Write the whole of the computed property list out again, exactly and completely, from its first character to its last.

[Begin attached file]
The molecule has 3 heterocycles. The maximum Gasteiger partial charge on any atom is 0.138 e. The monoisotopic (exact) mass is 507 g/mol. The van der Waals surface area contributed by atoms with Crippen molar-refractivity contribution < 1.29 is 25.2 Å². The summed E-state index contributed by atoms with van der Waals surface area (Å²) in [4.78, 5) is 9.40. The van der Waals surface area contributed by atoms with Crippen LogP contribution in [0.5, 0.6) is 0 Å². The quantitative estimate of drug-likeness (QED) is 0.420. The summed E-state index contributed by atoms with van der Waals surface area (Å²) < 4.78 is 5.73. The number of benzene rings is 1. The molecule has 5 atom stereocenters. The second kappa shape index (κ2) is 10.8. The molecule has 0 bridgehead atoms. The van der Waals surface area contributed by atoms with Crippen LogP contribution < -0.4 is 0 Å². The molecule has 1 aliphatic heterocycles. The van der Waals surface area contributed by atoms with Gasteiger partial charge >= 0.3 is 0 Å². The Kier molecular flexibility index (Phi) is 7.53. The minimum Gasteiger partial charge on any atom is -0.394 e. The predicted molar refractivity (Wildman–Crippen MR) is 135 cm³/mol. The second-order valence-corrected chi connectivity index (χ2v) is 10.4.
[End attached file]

The molecule has 3 heterocycles. The maximum Gasteiger partial charge on any atom is 0.138 e. The monoisotopic (exact) mass is 507 g/mol. The van der Waals surface area contributed by atoms with Crippen molar-refractivity contribution < 1.29 is 25.2 Å². The summed E-state index contributed by atoms with van der Waals surface area (Å²) in [4.78, 5) is 9.40. The van der Waals surface area contributed by atoms with Crippen LogP contribution in [0.5, 0.6) is 0 Å². The quantitative estimate of drug-likeness (QED) is 0.420. The summed E-state index contributed by atoms with van der Waals surface area (Å²) < 4.78 is 5.73. The number of benzene rings is 1. The molecule has 5 atom stereocenters. The second kappa shape index (κ2) is 10.8. The molecule has 0 bridgehead atoms. The van der Waals surface area contributed by atoms with Crippen LogP contribution < -0.4 is 0 Å². The molecule has 1 aliphatic heterocycles. The van der Waals surface area contributed by atoms with Gasteiger partial charge >= 0.3 is 0 Å². The Kier molecular flexibility index (Phi) is 7.53. The minimum Gasteiger partial charge on any atom is -0.394 e. The predicted molar refractivity (Wildman–Crippen MR) is 135 cm³/mol. The second-order valence-corrected chi connectivity index (χ2v) is 10.4.